Well, the Hugos are a thing that happened. They’re the most important and lauded awards in science fiction and fantasy, yet every year something seems to happen to cause massive amounts of hurt and drama. So many people smarter than me (Aliette de Bodard, Seanan McGuire, Alasdair Stuart, Claire Rousseau, Tade Thompson, Foz Meadows, Tasha Suri, and the folks at Fiyah Magazine, to name a few) have already gone over why the Hugo Awards themselves were an abject disaster of historic proportions, but I’m here to get my rant on about the abomination that was the Retro Hugos, another thing that seem to exist for some reason and also seems rife with fuckery. Somehow, in the year of Our Lord of the Perpetual Trashfire That Is 2020, a group of people decided to give H.P. Lovecraft an award.
Yeah, no, you didn’t mishear me. H.P. Lovecraft. Literally the most racist, anti-Semitic, misogynistic jerk in the entire history of horror as a genre got an award. Even more galling, somehow, is that apparently he won for “Best Series” which is a thing he never even really wrote? How did this happen? Why did this happen? Haven’t we suffered enough? Grab a glass of something strong and let’s dive into this miasma of Dear God No What Were They Thinking Jesus Christ Are You Serious together.
What in the blazes are the Retro Hugos, you may ask? Excellent question. Since 1996, the Retro Hugos have been an optional award given out by WorldCon, who host the Hugo Awards every year, to celebrate works of science fiction and fantasy from the time before the awards existed. They focus on the decades between the 1930s and the 1960s, and are, again, I can not stress this enough, optional. This literally did not have to happen. The point of these awards is to highlight achievements in the genre that never got awarded. I imagine there was a group of very well meaning people who thought maybe they could uncover lost gems or highlight authors who never really got their due in their lifetime. Instead, they appear to be a way to give the same few names more accolades, and seem rather alarmingly unconnected with what is going on right now in the genre. The phrase “read the room” comes to mind.
This year, voters were given the ability to vote for works created in 1944, as if this were the 1945 Hugos. If you scan down the list of nominees there are a lot of well-known names here: Ray Bradbury, Isaac Asimov, Edgar Rice Burroughs, and Theodore Sturgeon, among others. And there, nestled in the “Best Series” category, for some godforsaken reason, is Howard Phillips Lovecraft. Listen, I’m not here to denigrate the cultural importance of what he wrote. I grew up reading his works and I’ve written articles and been on podcasts as a specialist in all things non-Euclidean and tentacled. I love Cthulhu as much as anyone else. That’s why I’m here to say: enough is enough with Lovecraft. He has become the racist albatross around the neck of cosmic horror, and I am so sick and tired of it. And that’s what this genre is. It’s not “Lovecraftian horror,” it’s “cosmic horror,” because one man doesn’t have a copyright on wondering what horrors lurk beyond the stars. We can do better than venerating a man who was so toxic that even his contemporaries thought he was taking it too far.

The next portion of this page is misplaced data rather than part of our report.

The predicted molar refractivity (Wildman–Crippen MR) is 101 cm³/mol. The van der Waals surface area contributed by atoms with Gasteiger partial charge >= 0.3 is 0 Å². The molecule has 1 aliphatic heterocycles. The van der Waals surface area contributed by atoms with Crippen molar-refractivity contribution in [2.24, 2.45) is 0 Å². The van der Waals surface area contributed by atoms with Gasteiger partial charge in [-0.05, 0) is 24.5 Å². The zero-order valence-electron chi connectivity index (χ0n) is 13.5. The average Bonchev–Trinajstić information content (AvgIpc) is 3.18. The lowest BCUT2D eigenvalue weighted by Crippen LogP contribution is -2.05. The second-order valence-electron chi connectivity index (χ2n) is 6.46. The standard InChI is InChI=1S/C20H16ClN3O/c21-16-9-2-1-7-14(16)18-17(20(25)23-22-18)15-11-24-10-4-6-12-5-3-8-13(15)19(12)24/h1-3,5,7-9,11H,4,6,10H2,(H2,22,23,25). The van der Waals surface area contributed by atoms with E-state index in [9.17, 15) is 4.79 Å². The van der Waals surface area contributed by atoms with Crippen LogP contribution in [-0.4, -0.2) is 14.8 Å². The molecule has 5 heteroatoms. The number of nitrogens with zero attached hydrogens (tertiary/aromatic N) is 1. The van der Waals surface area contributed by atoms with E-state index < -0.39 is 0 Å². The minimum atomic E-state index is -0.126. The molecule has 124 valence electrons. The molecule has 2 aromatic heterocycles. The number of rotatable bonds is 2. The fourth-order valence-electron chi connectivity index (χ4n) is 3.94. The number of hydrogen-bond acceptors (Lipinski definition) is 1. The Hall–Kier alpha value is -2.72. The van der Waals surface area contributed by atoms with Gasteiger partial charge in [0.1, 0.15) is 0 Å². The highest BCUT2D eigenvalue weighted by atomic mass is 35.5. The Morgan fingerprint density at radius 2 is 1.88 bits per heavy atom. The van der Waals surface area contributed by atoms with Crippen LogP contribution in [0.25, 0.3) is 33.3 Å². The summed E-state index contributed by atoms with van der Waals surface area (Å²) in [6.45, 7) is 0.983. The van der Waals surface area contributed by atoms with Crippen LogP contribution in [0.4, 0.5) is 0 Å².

As a community, we have outgrown Lovecraft. We’ve moved beyond him. While his influence will always be there, cosmic horror is undergoing a diverse and powerful transformation into something way beyond what ol’ Howard ever envisioned. We are in the new renaissance of cosmic horror and we have people like Victor LaValle, Cassandra Khaw, Caitlín R Kiernan, Premee Mohamed, and Ruthanna Emrys leading the way. Cosmic horror is being turned into something wonderful and new in the hands of talented women, BIPOC, and LGBTQ+ authors. It would have made Lovecraft hide under his bed, quaking in his boots, and I love that. That is what should be celebrated now, but instead we keep picking at Lovecraft like someone picking at a scab, never letting it fully heal.